Keywords: Disaster Management, Reinforcement Learning, real-time demand, relief demand

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8 Distributed Coverage Control by Robot Networks in Unknown Environments Using a Modified EM Algorithm

Authors: Mohammadhosein Hasanbeig, Lacra Pavel


In this paper, we study a distributed control algorithm for the problem of unknown area coverage by a network of robots. The coverage objective is to locate a set of targets in the area and to minimize the robots’ energy consumption. The robots have no prior knowledge about the location and also about the number of the targets in the area. One efficient approach that can be used to relax the robots’ lack of knowledge is to incorporate an auxiliary learning algorithm into the control scheme. A learning algorithm actually allows the robots to explore and study the unknown environment and to eventually overcome their lack of knowledge. The control algorithm itself is modeled based on game theory where the network of the robots use their collective information to play a non-cooperative potential game. The algorithm is tested via simulations to verify its performance and adaptability.

Keywords: Game theory, Reinforcement Learning, Distributed Control, Multi-Agent Learning

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7 Analysis of Q-Learning on Artificial Neural Networks for Robot Control Using Live Video Feed

Authors: Nihal Murali, Kunal Gupta, Surekha Bhanot


Training of artificial neural networks (ANNs) using reinforcement learning (RL) techniques is being widely discussed in the robot learning literature. The high model complexity of ANNs along with the model-free nature of RL algorithms provides a desirable combination for many robotics applications. There is a huge need for algorithms that generalize using raw sensory inputs, such as vision, without any hand-engineered features or domain heuristics. In this paper, the standard control problem of line following robot was used as a test-bed, and an ANN controller for the robot was trained on images from a live video feed using Q-learning. A virtual agent was first trained in simulation environment and then deployed onto a robot’s hardware. The robot successfully learns to traverse a wide range of curves and displays excellent generalization ability. Qualitative analysis of the evolution of policies, performance and weights of the network provide insights into the nature and convergence of the learning algorithm.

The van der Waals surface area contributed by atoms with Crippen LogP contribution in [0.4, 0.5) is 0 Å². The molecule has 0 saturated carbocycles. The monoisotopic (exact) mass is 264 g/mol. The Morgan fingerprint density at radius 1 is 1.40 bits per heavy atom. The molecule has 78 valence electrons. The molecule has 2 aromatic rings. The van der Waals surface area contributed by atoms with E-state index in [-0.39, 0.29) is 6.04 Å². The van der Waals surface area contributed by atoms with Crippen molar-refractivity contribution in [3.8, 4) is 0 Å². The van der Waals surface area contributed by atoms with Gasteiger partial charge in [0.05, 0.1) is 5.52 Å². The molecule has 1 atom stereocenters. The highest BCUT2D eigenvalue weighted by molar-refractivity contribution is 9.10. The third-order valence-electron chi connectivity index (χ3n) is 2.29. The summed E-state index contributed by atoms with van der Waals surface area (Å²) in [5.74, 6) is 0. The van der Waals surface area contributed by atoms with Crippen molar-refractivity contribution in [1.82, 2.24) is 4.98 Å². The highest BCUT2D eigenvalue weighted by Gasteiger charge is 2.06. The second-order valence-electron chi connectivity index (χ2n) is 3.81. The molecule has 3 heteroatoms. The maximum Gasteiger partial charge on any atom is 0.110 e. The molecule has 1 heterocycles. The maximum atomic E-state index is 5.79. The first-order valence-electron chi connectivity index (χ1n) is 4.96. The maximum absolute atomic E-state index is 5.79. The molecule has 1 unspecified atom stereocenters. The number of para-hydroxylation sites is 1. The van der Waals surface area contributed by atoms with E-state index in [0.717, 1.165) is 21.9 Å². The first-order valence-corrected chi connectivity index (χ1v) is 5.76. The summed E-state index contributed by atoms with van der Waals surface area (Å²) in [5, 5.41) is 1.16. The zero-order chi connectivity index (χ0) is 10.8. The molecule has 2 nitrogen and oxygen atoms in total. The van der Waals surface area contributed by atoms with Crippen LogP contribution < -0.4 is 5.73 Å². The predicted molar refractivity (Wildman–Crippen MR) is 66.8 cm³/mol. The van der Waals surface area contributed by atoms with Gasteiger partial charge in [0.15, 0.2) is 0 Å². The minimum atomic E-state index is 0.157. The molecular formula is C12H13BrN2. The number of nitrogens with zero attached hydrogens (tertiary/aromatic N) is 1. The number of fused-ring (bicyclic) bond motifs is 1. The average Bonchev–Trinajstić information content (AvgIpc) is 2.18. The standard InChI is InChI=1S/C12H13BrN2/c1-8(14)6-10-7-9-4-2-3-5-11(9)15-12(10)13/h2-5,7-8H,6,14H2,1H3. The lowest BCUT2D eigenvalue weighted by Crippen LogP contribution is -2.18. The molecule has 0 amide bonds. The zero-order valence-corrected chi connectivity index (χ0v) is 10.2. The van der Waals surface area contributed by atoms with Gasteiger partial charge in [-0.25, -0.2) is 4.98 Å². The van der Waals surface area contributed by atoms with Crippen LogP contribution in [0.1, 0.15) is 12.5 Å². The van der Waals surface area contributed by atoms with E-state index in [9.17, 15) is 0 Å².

Keywords: Artificial Neural Networks, Reinforcement Learning, Robot Learning, q-learning

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6 One-Step Time Series Predictions with Recurrent Neural Networks